Referring now to FIG. 2, a nominal pump performance curve 42 includes a nominal threshold control signal 50 and a nominal performance curve slope 51. Thus, when a nominal pump is supplied with a control signal magnitude (electric current) that is lower than nominal threshold control signal 50, it produces no output. By knowing the nominal threshold control signal 50 and the nominal performance curve slope 51, the percent displacement Q can be determined as a function of any current magnitude. The maximum nominal output or 100% Q corresponds to a certain control signal magnitude. Those skilled in the art will recognize that control signals that exceed that magnitude will have no effect. In other words, regardless of the control signal magnitude, the nominal pump cannot produce more output than its maximum rated output. Also shown in FIG. 2 are lower boundary curve 40 and upper boundary pump performance curve 41 that define the upper and lower variability for the actual performance characteristics of individual pumps. For instance, an actual pump performance curve 43 includes an actual threshold control signal 52 and an actual pump performance curve slope 53, which are both different from those of nominal pump performance curve 42. It should be noted that FIG. 2 is a graph of percent displacement Q rather than absolute displacement, which is a function of pump shaft rotation speed, which is generally in turn a function of engine speed. Thus, a third measurement that illustrates the difference between an actual pump performance characteristic and a nominal pump performance characteristic would be a comparison of absolute volume output at a given percent displacement to a nominal absolute volume output at a similar percentage displacement. This additional measure might be useful in model based rail pressure control systems in which absolute pump volume output is modeled and predicted at all times. Thus, curves 42 and 43 in FIG. 2 illustrate that this example actual pump requires a higher than nominal threshold control signal in order to cause the pump to produce any output, and the pump reaches its maximum output at a control signal substantially less than that of a nominal pump. By incorporating this knowledge into the control strategy, the control system can more quickly and more accurately control the pump output and hence the rail pressure for the entire hydraulic system.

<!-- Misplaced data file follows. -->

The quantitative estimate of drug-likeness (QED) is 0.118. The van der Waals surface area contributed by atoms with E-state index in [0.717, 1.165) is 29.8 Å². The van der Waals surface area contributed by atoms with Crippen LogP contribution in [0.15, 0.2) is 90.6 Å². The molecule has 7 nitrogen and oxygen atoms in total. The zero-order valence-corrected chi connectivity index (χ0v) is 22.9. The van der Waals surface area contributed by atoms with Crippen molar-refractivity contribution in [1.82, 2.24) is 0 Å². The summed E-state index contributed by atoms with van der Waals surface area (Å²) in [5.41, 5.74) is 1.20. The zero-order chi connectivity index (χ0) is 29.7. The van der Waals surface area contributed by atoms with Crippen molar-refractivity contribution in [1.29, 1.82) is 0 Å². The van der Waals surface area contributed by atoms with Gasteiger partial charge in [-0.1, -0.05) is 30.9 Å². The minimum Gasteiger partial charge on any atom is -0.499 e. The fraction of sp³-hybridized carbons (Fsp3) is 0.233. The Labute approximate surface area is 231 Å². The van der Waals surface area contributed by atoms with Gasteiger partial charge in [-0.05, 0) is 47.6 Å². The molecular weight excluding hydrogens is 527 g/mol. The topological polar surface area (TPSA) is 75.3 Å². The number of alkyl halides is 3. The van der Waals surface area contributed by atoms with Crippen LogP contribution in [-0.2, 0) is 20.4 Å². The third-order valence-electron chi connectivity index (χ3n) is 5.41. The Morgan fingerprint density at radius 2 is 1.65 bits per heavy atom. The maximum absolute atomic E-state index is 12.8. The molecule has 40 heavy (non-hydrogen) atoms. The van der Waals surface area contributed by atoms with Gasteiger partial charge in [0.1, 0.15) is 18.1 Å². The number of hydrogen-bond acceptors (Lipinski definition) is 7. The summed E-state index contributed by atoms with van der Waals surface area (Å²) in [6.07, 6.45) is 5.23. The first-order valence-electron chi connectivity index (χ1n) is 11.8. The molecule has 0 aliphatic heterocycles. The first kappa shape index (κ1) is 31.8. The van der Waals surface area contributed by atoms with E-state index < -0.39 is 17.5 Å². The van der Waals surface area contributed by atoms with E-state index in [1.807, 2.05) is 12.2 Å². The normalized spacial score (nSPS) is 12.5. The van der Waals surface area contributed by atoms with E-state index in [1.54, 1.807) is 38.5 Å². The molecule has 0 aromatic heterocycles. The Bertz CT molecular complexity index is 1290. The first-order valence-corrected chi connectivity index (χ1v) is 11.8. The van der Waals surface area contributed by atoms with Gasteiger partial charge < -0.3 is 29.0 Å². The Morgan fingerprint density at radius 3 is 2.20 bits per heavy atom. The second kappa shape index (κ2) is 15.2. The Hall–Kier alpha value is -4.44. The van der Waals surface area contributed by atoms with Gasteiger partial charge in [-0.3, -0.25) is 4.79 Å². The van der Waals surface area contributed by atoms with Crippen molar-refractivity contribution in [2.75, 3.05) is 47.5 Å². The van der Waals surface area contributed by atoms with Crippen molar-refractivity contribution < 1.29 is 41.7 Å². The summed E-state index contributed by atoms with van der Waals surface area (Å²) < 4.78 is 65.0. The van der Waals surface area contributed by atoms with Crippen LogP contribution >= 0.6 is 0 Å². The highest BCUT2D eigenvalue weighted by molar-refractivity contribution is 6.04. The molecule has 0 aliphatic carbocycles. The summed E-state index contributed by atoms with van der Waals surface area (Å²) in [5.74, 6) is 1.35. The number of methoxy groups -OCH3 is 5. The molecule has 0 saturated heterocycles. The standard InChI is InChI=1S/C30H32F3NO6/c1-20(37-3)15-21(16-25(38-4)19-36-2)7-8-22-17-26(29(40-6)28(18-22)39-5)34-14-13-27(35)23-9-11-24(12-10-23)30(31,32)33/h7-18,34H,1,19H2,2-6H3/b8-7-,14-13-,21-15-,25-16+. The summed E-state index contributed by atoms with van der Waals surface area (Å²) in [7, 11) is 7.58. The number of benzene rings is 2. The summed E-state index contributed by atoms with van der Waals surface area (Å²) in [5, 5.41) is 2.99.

Referring back in addition to FIG. 1, each pump is preferably tested by first gradually raising the control signal magnitude until it first begins producing output. This number corresponds to the actual threshold control signal 52. The control signal level then can be continuously increased until the pump reaches its maximum output. Assuming a linear relationship between pump output and control signal magnitude, those two measurements should be sufficient to calculate both the actual threshold control signal 52 and the actual pump performance curve slope 53. Those skilled in the art will recognize that the present invention is not limited to pumps that exhibit a linear relationship between output and control signal magnitude. The two performance characteristics 52 and 53 are then recorded. Preferably, these pump characteristics are recorded on a suitable data storage device 45 that is associated with that individual pump by being preferably attached to the pump housing 8. For instance, the data storage device 45 may be a simple sticker upon which the actual threshold control signal 52 is encoded as a first barcode 46 on data storage device 45. The slope of the pump performance curve is preferably stored on data storage device 45 as a second barcode 47. A third number indicative of a deviation between the actual and nominal pump absolute volume output might be encoded as a third barcode 48 on data storage device 45. In the preferred embodiment, data storage device might be a simple sticker that is attached to the outer surface of the pump. Other data storage devices could be used, including but not limited to magnetic strips or other machine readable formats. When the pump is actually installed on an engine, the barcodes can be read in any suitable manner, such as by using an optical barcode scanner in the case of the example illustration. Those numerical values can then be used to program the electronic control module to adjust pump control signals in a way that takes into account the individual pump performance characteristics. In addition, if desirable, the absolute volume characteristics of the pump may also be utilized, especially in those cases where the control system uses a pump model, and can be read and programmed into the ECM in a similar manner. Finally, the installation is completed by establishing a control communication link between the electronic control module and the electro hydraulic actuator 36 for the pump output controller.